Finally, Daruy-Filho et al. found that the quality of the published studies evaluating childhood trauma and bipolar disorder is poor (Daruy-Filho et al. 2011). They attribute the low quality of the studies to the following limitations, such as lack of standardized childhood trauma assessment, lack of use of structured clinical interview and the same diagnosis criteria (DSM vs ICD) for the diagnoses, sample sizes, and the lack of measures of the current mood states during the recruitment of the cases. In this sense, our research study has several strengths: minimized these limitations with specific inclusion criteria using a standard clinical interview for the diagnosis with the DSM-5 criteria, also we used a standardized and world-recognized childhood trauma tool to assess the exposure such as the CTQ-SF; more than 100 patients in the cases group, and at the recruitment point assessments of the current mood state with the Young Mania Rating Scale and the Bipolar Depression Rating Scale to admission as cases. Finally, we measured the Alcohol Use with the AUDIT tool to controlling possible confounders. The above considerations, follow the recommendations expressed by Daruy-Filho et al. and Etain et al. in previously published works (Etain and Aas 2021; Daruy-Filho et al. 2011) to strengthen the quality of the studies and the evidence generated. However, our study also has the following limitations: the recall bias about memories during childhood assessed with the CTQ-SF, non-nationwide recruitment with a focus population in the northern region of the country, and the use of clinical indicator reporting from the electronic health records for severe illness without standardized scales.
These findings evidenced that trauma exposure in LMICs could be a critical associated factor related to affective disorders such as bipolar disorder. Childhood trauma has been associated previously with the course of illness in bipolar patients in high-income countries, however, this study reported a strong association with severe bipolar disorder in Colombia. With a strong association between trauma exposure and the course of illness in bipolar disorder, physicians could consider screening childhood trauma or traumatic life events in bipolar patients with clinical severity indicators such as early onset, rapid cycling, suicide attempt or ideation, and higher rates of hospitalization. However, with the higher proportion of trauma exposure in conflict zones settings, the early identification of trauma exposure could alert the physician to a possible severe course of the illness.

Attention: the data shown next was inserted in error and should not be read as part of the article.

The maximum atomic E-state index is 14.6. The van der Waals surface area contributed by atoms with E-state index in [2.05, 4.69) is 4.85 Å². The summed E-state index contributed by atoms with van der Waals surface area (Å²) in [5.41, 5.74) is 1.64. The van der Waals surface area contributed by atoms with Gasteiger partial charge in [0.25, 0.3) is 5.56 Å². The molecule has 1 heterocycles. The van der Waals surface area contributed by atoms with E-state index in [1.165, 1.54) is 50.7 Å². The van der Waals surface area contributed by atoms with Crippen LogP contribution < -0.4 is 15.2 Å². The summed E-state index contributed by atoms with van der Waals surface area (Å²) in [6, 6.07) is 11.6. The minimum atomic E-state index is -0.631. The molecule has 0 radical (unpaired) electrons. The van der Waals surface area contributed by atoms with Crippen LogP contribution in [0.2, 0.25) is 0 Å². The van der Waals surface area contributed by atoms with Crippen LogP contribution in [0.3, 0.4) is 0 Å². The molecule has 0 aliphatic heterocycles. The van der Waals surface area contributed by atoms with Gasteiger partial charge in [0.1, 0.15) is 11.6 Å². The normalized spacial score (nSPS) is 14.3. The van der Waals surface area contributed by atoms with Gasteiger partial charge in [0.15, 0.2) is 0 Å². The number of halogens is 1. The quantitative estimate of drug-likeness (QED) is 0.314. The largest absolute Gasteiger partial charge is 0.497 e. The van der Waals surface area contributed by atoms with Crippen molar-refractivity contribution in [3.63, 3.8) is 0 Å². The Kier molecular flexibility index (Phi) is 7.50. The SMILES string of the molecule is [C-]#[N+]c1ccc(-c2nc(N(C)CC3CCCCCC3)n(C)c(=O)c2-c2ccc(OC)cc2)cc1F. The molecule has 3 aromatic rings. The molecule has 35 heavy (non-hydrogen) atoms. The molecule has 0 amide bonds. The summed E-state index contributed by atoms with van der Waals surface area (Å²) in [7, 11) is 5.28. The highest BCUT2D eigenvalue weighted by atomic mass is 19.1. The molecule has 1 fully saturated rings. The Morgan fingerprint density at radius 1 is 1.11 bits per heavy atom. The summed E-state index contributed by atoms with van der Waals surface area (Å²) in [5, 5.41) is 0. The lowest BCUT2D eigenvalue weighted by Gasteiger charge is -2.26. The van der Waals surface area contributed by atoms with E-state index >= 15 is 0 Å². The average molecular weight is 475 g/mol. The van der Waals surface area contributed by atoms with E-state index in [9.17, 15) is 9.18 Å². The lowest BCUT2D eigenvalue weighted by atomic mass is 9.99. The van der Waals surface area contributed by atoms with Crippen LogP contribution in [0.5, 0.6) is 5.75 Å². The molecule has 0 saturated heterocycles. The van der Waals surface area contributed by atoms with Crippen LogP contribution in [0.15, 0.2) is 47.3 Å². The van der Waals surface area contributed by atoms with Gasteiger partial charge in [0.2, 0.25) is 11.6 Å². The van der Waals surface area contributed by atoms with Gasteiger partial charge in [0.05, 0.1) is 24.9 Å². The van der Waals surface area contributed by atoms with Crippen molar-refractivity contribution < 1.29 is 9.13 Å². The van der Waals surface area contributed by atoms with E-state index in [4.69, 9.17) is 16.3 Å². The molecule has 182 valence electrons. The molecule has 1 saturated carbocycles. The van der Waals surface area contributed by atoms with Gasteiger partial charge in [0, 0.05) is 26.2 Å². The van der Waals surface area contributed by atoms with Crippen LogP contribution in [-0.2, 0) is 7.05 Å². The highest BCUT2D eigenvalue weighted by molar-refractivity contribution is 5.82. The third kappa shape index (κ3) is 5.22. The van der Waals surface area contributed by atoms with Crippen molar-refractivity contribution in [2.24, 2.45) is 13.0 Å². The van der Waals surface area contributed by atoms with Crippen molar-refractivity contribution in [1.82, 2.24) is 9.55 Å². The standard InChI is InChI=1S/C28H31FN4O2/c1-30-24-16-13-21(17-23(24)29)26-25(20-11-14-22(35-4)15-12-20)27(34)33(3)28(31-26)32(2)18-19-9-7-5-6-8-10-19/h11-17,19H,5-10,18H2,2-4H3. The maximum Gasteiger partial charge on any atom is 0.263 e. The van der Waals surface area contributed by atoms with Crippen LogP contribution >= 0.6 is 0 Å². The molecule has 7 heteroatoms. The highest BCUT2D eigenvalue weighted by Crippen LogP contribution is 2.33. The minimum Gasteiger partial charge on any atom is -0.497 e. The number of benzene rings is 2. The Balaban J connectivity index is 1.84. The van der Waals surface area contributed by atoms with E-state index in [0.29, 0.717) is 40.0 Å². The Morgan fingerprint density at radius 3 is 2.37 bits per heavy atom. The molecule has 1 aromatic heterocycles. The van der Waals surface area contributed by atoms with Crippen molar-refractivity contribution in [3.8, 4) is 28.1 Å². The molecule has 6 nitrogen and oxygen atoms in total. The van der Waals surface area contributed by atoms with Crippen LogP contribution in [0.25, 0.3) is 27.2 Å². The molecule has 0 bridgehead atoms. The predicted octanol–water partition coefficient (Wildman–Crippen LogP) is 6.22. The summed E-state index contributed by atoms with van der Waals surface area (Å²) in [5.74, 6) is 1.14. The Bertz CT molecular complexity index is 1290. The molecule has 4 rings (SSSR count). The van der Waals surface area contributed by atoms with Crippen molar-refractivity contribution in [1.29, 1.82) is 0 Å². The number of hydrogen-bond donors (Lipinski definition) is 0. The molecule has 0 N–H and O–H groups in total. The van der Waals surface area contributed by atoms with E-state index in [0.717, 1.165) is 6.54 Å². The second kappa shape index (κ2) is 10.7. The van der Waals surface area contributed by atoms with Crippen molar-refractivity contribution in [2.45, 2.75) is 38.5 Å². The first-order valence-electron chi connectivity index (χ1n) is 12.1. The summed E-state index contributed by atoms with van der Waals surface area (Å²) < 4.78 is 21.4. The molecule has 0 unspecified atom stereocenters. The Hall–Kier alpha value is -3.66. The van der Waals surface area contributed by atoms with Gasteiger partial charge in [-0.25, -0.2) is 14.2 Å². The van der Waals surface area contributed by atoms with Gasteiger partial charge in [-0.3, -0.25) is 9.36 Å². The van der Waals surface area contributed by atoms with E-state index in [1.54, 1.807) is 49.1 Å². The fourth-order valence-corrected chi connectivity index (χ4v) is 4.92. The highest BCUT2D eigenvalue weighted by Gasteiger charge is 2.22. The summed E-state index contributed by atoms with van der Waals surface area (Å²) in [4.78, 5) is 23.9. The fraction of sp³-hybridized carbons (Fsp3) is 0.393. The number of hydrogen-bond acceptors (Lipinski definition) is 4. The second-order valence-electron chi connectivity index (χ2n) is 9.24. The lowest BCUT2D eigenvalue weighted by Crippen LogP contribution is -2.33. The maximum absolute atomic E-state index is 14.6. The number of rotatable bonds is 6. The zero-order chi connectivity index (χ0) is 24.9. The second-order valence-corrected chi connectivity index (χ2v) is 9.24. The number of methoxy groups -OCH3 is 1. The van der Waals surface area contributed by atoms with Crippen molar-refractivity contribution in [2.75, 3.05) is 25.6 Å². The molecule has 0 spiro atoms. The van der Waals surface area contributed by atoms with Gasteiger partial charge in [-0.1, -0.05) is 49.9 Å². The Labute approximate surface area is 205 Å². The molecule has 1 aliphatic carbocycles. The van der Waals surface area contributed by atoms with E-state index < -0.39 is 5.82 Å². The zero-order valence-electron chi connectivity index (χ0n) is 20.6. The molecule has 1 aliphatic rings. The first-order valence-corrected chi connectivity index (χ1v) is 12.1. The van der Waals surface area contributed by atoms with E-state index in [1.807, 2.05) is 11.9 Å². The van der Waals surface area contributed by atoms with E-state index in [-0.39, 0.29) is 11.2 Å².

Our results evidence an important prevalence of childhood trauma in a population of bipolar patients in Colombia. There is a strong association between subcategories of childhood trauma with severe course of bipolar disorder. We should always remember that bipolar disorder is one of the most severe and lethal mental disorders, but it is also highly treatable (Grande et al. 2016; Yatham et al. 2018; Vieta et al. 2018). At this moment, being able to understand better how childhood trauma exposure might anticipate or modify the course of illness in bipolar disorder has become one of the main goals for our research group. These results should give researchers and clinicians worldwide more diagnostic and therapeutic tools to tailor better multimodal interventions for patients with a severe course of bipolar disorder focusing on childhood trauma exposure and its consequence We hope our efforts in bipolar international research help many clinicians, nurses, families, and patients to identify these and other several clinical factors that may characterize those bipolar patients with higher rates previous of childhood trauma exposure.
Availability of data and materials
The data that support the findings of this study are available from the corresponding author upon reasonable request.
Alcohol Use Disorders Identification Test
Bipolar Depression Rating Scale
Childhood Trauma Questionnaire Short Form
Diagnostic and Statistical Manual of Mental Disorder, Fifth Edition
Life Events Checklist for DSM-5
- OR :
Post-traumatic Stress Disorder Checklist for DSM-5
Post-traumatic Stress Disorder
Young Mania Rating Scale
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The authors gratefully acknowledge the support of Monica Viviana Pinilla, Gloria Isabel Niño from the Department of Epidemiology; Alvaro Arenas, and Daniel Suarez from the Department of Psychiatry at School of Medicine, Universidad de Los Andes (Colombia).
This study was funded by La Misericordia Clínica Internacional (HFGB) and Universidad Simón Bolívar (HFGB).
Ethics approval and consent to participate
The study protocol (PRO-CIE-USB-CE-0385-00) has been approved by the ethics committee from Universidad Simon Bolivar in Barranquilla, Colombia. Verbal and written consent to participate were obtained.
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All authors have no conflict of interest to report.
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Guillen-Burgos, H., Moreno-Lopez, S., Acevedo-Vergara, K. et al. Risk of childhood trauma exposure and severity of bipolar disorder in Colombia. Int J Bipolar Disord 11, 7 (2023). https://doi.org/10.1186/s40345-023-00289-5
- Case–control study
- Childhood trauma
- Traumatic life events
- Severe bipolar disorder